The Juvenile Stage

The juvenile fish stage refers to a phase in the life cycle of fish that occurs after the larval or fry stage and before reaching adulthood.

Juvenile fish have grown and developed beyond the early stages and exhibit characteristics similar to adult fish, although they are not yet sexually mature. 

During this stage, juvenile fish continue to grow, refine their feeding strategies, and develop their swimming abilities. They may also undergo habitat transitions, adapt to changing environmental conditions, and face various challenges and predators.

The duration of the juvenile stage varies widely among fish species, ranging from weeks to several years. Ultimately, the juvenile stage prepares the fish for the next phase of its life cycle, which is the subadult and adult stages.

What is a Group of Baby Fish Called?

A group of baby fish is commonly called a “school” or “shoal” of fish. These terms describe a gathering or aggregation of fish, including both adult and young individuals.

In the case of baby fish, they often stay together in a school or shoal for protection and to increase their chances of survival against predators. The collective behavior of swimming in a group provides safety in numbers and enhances their ability to find food and navigate their environment.

So, while there isn’t a specific term exclusively for a group of baby fish, they generally join the larger groups of fish called schools or shoals.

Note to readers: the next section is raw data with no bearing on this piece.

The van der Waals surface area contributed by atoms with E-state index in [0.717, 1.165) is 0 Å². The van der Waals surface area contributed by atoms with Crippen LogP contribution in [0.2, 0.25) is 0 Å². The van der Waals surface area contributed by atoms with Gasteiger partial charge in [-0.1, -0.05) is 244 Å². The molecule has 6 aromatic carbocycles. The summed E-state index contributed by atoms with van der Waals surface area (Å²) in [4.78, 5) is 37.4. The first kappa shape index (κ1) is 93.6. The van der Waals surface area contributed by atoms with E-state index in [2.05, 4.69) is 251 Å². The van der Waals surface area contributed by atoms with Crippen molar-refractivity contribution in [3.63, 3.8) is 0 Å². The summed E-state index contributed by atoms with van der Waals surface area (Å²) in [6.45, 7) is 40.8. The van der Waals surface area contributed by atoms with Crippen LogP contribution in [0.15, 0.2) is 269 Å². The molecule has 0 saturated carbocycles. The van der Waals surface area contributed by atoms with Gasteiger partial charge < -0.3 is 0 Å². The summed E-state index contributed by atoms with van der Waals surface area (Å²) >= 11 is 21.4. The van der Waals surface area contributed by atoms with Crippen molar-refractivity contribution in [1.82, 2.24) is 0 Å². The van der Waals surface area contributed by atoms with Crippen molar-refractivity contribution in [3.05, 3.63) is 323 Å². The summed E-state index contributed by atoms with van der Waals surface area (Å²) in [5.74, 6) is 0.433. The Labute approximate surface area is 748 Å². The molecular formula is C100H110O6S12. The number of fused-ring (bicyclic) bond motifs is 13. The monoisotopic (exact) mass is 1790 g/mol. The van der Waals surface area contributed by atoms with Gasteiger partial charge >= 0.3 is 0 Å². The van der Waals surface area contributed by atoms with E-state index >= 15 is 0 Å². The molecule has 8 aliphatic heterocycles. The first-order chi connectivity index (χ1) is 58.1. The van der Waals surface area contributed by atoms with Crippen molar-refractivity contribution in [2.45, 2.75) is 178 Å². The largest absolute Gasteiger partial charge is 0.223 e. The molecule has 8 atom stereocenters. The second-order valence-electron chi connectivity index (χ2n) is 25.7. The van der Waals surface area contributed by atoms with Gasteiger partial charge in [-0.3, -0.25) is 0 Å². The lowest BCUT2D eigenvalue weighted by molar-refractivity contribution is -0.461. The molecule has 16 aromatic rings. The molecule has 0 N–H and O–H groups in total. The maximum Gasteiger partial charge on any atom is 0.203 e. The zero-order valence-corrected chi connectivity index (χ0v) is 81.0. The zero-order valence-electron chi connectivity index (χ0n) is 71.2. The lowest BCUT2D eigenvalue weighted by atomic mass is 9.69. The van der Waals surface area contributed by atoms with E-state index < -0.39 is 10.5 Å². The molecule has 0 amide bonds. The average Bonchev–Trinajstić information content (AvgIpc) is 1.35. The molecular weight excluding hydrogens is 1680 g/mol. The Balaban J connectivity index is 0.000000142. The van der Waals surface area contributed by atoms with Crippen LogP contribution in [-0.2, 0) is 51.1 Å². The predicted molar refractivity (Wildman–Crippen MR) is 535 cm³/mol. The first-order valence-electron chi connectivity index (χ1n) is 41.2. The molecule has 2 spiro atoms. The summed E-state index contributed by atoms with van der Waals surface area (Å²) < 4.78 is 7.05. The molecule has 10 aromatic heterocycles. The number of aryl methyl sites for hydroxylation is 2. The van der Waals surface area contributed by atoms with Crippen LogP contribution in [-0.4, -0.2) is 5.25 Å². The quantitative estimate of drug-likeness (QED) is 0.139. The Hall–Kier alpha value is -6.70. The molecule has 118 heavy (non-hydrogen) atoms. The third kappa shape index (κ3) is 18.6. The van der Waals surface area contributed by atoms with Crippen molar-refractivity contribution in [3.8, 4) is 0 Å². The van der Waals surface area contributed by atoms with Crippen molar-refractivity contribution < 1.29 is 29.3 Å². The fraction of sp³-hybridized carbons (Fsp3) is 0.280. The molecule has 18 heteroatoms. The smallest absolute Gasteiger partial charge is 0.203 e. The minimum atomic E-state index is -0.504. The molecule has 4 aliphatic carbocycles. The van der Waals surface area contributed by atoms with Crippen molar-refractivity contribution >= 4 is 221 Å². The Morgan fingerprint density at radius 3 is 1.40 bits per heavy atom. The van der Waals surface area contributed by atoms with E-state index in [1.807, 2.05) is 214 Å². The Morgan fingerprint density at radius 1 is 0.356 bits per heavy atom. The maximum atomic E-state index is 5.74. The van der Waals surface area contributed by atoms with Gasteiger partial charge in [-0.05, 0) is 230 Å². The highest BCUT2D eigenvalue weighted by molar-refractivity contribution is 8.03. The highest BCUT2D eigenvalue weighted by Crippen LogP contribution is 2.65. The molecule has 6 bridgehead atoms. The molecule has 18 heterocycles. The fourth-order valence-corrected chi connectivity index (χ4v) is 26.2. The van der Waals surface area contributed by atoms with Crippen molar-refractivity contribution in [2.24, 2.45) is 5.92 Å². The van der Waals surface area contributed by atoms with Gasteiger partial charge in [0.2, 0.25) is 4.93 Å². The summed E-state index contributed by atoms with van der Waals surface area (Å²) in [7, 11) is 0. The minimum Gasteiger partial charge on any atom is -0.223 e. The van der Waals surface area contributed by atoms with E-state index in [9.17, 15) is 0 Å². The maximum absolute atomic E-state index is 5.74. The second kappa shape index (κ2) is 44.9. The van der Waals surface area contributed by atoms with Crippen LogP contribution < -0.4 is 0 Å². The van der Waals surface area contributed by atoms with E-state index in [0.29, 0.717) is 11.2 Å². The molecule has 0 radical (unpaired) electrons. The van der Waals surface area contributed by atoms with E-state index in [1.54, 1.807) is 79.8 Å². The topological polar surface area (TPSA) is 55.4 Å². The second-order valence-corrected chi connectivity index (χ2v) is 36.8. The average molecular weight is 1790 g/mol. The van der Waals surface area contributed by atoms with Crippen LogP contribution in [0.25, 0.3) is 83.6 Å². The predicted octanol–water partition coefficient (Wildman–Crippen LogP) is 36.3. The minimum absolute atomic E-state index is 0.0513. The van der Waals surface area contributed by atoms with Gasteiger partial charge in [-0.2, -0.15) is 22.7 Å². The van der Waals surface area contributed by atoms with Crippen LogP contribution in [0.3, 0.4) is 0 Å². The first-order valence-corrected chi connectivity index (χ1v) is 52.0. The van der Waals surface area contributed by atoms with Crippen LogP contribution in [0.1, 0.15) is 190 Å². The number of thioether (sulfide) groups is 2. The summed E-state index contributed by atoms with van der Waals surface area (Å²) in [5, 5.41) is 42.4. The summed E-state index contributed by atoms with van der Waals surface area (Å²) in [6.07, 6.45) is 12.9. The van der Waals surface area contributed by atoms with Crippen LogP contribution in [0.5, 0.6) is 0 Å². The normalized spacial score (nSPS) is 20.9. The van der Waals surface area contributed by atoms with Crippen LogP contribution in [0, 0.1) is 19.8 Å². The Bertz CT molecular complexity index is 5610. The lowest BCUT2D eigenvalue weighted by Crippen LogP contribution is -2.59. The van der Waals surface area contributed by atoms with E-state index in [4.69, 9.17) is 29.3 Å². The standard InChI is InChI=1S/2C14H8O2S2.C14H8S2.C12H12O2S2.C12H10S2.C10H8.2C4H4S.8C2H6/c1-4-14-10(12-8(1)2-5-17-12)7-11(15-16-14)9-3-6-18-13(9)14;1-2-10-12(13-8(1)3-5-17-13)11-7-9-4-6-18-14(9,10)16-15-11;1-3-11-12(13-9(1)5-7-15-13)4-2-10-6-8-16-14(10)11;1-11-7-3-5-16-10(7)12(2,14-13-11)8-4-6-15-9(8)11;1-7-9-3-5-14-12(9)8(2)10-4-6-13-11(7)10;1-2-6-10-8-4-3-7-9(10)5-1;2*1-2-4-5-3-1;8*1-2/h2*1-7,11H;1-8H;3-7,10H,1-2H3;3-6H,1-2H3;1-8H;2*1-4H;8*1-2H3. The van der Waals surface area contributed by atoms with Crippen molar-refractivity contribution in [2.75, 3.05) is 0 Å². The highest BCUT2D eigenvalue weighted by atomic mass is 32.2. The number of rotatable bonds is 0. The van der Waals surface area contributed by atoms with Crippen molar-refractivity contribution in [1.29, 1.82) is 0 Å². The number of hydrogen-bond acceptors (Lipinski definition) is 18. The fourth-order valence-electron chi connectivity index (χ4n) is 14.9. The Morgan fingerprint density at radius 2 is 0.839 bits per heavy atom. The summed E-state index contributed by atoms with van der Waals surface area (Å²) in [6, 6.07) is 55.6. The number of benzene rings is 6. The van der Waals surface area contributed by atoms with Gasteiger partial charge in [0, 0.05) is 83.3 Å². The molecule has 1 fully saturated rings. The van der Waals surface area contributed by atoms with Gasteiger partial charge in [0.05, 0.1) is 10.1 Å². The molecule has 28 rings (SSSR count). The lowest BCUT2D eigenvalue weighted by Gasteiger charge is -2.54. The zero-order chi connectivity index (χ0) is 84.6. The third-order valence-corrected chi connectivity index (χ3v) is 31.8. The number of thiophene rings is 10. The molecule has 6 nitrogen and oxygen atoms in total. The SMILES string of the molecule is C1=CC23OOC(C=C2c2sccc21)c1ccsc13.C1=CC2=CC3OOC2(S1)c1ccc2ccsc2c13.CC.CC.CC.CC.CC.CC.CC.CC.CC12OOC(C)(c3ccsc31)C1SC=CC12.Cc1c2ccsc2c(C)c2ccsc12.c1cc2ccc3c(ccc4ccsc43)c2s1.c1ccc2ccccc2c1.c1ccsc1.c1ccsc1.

What is a Juvenile Salmon Called?

A juvenile salmon is commonly referred to as a “smolt.” The term “smolt” specifically applies to salmon during a specific stage of their life cycle when they undergo physiological changes and prepare to migrate from freshwater to the ocean.

Smolts are typically characterized by their silver coloration and increased tolerance to saltwater. This transformation enables them to survive and adapt to the marine environment.

During this stage, smolts undergo physical and internal changes that allow them to migrate and live in saltwater for a period before returning to freshwater as adults for spawning.

Pacific salmon life cycle
Pacific salmon life cycle

Baby Fish Names Based on Species


Baby eels are commonly referred to as “elvers.” Elvers are the early life stage of eels and are characterized by their slender, transparent bodies. They are typically small in size and exhibit adaptations for their unique life cycle.

Elvers undergo a long migration from the ocean to freshwater rivers, where they grow and develop into adult eels. During this migration, elvers face various challenges and obstacles, including navigating upstream and overcoming barriers such as dams or waterfalls.

Elvers are highly valued in some culinary traditions and are caught for consumption in certain regions.


Baby sharks are often referred to as “pups” or “shark pups.” Shark pups are typically miniature versions of adult sharks but are smaller in size and still developing.

They exhibit similar body structures and characteristics as adult sharks, including their distinct shape and toothy jaws.

Some shark species give birth to live young, while others lay fish eggs that hatch outside the mother’s body. The term “pups” is used regardless of the method of reproduction for baby sharks.


Baby whales are referred to as “calves.” The term “calf” is used to describe the young offspring of whales, similar to how “calf” is used for the young of other large mammals.

Whale calves are born live; their size and appearance can vary depending on the species. They are generally smaller than mature adult whales but still considerably large compared to many other marine mammals.

These are just a few examples, and each fish species may have its own specific term for their young. It’s always a good idea to research the particular species you are interested in to learn the specific name for their baby fish.

To sum up

Different species of fish have specific names for their baby or young offspring. However, The general names for fish in the early stages of development are larva, fry, and fingerling.